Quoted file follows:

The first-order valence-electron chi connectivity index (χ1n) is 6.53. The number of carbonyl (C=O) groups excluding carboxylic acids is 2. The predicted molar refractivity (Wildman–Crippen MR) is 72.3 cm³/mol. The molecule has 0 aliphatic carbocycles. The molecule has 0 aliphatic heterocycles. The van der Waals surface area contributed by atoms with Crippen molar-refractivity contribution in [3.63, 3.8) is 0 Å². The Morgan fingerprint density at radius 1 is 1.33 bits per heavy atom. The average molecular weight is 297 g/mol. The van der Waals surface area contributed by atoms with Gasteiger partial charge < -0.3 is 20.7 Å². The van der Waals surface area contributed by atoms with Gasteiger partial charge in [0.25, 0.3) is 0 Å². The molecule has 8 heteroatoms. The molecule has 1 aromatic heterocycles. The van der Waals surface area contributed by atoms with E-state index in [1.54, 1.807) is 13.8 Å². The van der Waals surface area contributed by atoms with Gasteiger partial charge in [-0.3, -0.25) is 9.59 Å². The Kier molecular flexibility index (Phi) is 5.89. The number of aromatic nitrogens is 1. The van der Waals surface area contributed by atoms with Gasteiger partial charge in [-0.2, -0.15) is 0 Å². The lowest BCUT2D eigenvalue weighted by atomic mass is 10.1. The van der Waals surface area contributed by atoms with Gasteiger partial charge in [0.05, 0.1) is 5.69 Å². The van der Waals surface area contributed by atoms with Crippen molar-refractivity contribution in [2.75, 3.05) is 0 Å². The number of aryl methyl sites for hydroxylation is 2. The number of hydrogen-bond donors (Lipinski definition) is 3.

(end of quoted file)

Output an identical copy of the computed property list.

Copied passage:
The first-order valence-electron chi connectivity index (χ1n) is 6.53. The number of carbonyl (C=O) groups excluding carboxylic acids is 2. The predicted molar refractivity (Wildman–Crippen MR) is 72.3 cm³/mol. The molecule has 0 aliphatic carbocycles. The molecule has 0 aliphatic heterocycles. The van der Waals surface area contributed by atoms with Crippen molar-refractivity contribution in [3.63, 3.8) is 0 Å². The Morgan fingerprint density at radius 1 is 1.33 bits per heavy atom. The average molecular weight is 297 g/mol. The van der Waals surface area contributed by atoms with Gasteiger partial charge < -0.3 is 20.7 Å². The van der Waals surface area contributed by atoms with Gasteiger partial charge in [0.25, 0.3) is 0 Å². The molecule has 8 heteroatoms. The molecule has 1 aromatic heterocycles. The van der Waals surface area contributed by atoms with E-state index in [1.54, 1.807) is 13.8 Å². The van der Waals surface area contributed by atoms with Gasteiger partial charge in [-0.3, -0.25) is 9.59 Å². The Kier molecular flexibility index (Phi) is 5.89. The number of aromatic nitrogens is 1. The van der Waals surface area contributed by atoms with Gasteiger partial charge in [-0.2, -0.15) is 0 Å². The lowest BCUT2D eigenvalue weighted by atomic mass is 10.1. The van der Waals surface area contributed by atoms with Gasteiger partial charge in [0.05, 0.1) is 5.69 Å². The van der Waals surface area contributed by atoms with Crippen molar-refractivity contribution in [2.75, 3.05) is 0 Å². The number of aryl methyl sites for hydroxylation is 2. The number of hydrogen-bond donors (Lipinski definition) is 3.